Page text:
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Overnight, Majority of Legal Abortion Facilities in Texas to Close Following Fifth Circuit Ruling

Andrea Grimes

Overnight, the number of abortion facilities in Texas—already dwindling—will be reduced to eight as of Friday morning.

Overnight, the number of abortion facilities in Texas—already dwindling—will be reduced to eight as of Friday morning.

Thursday evening, a three-judge panel on the Fifth Circuit Court of Appeals in New Orleans ruled that the State of Texas can begin enforcing parts of its omnibus anti-abortion law, blocking an injunction against HB 2 that had been granted in late September by a federal district judge in Austin.

All Texas abortion facilities—with a minor exception for an El Paso clinic that will remain shuttered nonetheless—will now be forced to operate as ambulatory surgical centers, and across the state, doctors who provide abortion must have admitting privileges at hospitals within 30 miles of where they perform procedures. A district court had previously ruled that HB 2 was unconstitutional as it applied to abortion facilities in the Rio Grande Valley and El Paso.

The panel, comprised of two Republican appointees and one Democrat appointee, ruled that because the State of Texas was likely to succeed on the merits of the case in further challenges to the law, it would grant the Texas attorney general’s office’s appeal to the district court injunction granted previously.

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“Today the Fifth Circuit Court of Appeals ruled on the side of politics, NOT women’s health,” said Amy Hagstrom Miller, the CEO of Whole Woman’s Health, a group of abortion providers that, previous to the passage of HB 2, operated five abortion facilities in the state. In a statement released Thursday evening, she continued: “And what we have been fearing is now official: Texas faces a health care crisis, brought on by its own legislators.”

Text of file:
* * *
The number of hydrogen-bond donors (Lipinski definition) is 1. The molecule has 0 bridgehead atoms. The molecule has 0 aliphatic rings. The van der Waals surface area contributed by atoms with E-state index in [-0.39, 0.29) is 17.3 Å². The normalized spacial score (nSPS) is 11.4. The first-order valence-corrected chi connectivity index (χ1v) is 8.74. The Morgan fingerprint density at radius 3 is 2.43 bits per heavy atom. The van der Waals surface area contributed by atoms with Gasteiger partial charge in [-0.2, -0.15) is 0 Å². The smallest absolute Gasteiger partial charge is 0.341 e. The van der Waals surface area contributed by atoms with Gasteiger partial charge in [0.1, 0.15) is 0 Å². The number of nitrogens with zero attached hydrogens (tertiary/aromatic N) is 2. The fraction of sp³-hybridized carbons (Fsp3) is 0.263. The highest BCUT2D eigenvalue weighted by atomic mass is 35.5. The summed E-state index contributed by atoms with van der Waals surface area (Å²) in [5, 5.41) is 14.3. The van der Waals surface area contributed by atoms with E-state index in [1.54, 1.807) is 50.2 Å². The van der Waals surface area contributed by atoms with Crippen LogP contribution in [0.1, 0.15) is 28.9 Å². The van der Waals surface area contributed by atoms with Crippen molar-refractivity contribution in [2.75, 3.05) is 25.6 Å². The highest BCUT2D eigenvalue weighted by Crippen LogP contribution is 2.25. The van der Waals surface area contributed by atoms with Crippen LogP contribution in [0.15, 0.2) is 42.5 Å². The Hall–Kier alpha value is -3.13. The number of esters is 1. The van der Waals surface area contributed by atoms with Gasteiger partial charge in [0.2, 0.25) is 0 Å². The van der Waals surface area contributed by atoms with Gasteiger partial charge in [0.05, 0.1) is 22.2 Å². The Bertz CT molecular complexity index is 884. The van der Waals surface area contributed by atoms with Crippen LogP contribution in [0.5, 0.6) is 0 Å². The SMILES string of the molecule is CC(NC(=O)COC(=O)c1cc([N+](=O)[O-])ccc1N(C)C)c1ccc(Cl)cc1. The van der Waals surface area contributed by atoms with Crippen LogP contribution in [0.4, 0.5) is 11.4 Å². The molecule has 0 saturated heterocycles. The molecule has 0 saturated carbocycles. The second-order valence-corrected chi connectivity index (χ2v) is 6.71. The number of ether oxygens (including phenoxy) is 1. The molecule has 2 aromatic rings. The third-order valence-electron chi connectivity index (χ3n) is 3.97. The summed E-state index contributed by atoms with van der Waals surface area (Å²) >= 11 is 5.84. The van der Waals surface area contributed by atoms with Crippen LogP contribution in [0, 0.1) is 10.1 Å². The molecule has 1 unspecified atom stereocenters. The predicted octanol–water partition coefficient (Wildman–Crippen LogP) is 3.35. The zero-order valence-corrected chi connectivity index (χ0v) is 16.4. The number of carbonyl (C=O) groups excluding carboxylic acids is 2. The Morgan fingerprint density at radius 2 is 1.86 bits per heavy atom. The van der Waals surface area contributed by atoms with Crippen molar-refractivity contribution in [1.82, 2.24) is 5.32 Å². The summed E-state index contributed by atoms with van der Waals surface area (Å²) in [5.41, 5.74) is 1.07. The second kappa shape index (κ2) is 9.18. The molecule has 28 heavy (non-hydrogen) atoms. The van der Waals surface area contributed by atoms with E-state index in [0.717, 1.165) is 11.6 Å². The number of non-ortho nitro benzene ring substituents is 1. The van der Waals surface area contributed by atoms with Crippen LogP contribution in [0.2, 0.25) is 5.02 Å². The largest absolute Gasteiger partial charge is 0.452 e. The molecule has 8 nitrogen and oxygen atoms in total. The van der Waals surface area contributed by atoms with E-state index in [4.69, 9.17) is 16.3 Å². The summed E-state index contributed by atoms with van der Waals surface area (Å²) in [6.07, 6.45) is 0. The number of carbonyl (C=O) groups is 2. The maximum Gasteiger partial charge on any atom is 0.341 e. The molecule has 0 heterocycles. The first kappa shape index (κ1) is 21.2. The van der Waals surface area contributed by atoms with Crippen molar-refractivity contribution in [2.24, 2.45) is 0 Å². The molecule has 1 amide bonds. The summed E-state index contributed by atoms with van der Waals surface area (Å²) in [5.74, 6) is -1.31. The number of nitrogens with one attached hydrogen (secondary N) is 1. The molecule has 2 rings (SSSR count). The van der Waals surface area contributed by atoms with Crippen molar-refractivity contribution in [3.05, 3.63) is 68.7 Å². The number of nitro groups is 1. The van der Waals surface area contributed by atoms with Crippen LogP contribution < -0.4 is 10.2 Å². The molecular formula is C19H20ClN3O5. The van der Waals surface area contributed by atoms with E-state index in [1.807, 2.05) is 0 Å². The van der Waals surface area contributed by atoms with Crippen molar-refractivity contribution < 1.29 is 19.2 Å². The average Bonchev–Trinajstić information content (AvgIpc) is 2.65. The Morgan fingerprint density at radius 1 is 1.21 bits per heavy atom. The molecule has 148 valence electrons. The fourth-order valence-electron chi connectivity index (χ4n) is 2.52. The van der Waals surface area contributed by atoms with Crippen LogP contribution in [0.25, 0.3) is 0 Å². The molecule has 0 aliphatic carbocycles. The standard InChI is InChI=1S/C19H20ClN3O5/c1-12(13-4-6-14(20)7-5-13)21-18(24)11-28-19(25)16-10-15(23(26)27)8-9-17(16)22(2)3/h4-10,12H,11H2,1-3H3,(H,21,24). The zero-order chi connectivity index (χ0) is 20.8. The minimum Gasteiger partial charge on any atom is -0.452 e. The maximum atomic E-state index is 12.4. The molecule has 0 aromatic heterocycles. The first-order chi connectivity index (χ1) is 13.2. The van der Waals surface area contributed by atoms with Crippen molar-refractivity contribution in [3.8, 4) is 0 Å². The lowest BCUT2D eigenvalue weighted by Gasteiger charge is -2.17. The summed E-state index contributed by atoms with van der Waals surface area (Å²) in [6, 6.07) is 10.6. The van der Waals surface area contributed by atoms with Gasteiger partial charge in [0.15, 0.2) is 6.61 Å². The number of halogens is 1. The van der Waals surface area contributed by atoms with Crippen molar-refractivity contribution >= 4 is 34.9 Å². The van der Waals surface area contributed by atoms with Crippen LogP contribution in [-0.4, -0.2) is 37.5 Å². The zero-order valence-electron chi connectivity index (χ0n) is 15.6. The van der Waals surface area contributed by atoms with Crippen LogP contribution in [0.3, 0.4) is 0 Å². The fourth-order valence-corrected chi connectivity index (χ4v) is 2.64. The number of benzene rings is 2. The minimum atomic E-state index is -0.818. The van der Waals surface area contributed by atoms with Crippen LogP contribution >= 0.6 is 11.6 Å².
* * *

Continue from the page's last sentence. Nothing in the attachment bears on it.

Texas’ eight remaining abortion clinics will exist in San Antonio, Dallas, Fort Worth, Austin, and Houston. According to findings from the Texas Policy Evaluation Project at the University of Texas, today’s ruling will mean that more than one million potential abortion-seeking Texans will live greater than 150 miles from a legal abortion facility.

Texas state Sen. Wendy Davis, the Democratic candidate for the state’s upcoming November gubernatorial election, issued a statement Thursday evening calling HB 2 an “intrusion.”

“Women should be able to make these deeply personal decisions without the intrusion of politicians like Greg Abbott, who supports making abortion illegal even in cases of rape and incest,” she said.

Abbott is Davis’ Republican opponent for the governor’s seat, and his office has defended challenges to HB 2 in court since the law was passed last summer, when thousands of orange-clad Texans descended on the state capitol building to oppose the law.

“This decision is a vindication of the careful deliberation by the Texas Legislature to craft a law to protect the health and safety of Texas women,” said Abbott.

Both state and national mainstream medical organizations opposed HB 2, including the American Congress of Obstetricians and Gynecologists, which issued an open letter to Texas lawmakers last year saying that Texas’ anti-abortion legislation “will not help protect the health of any woman in Texas. Instead, these bills will harm women’s health in very clear ways.”

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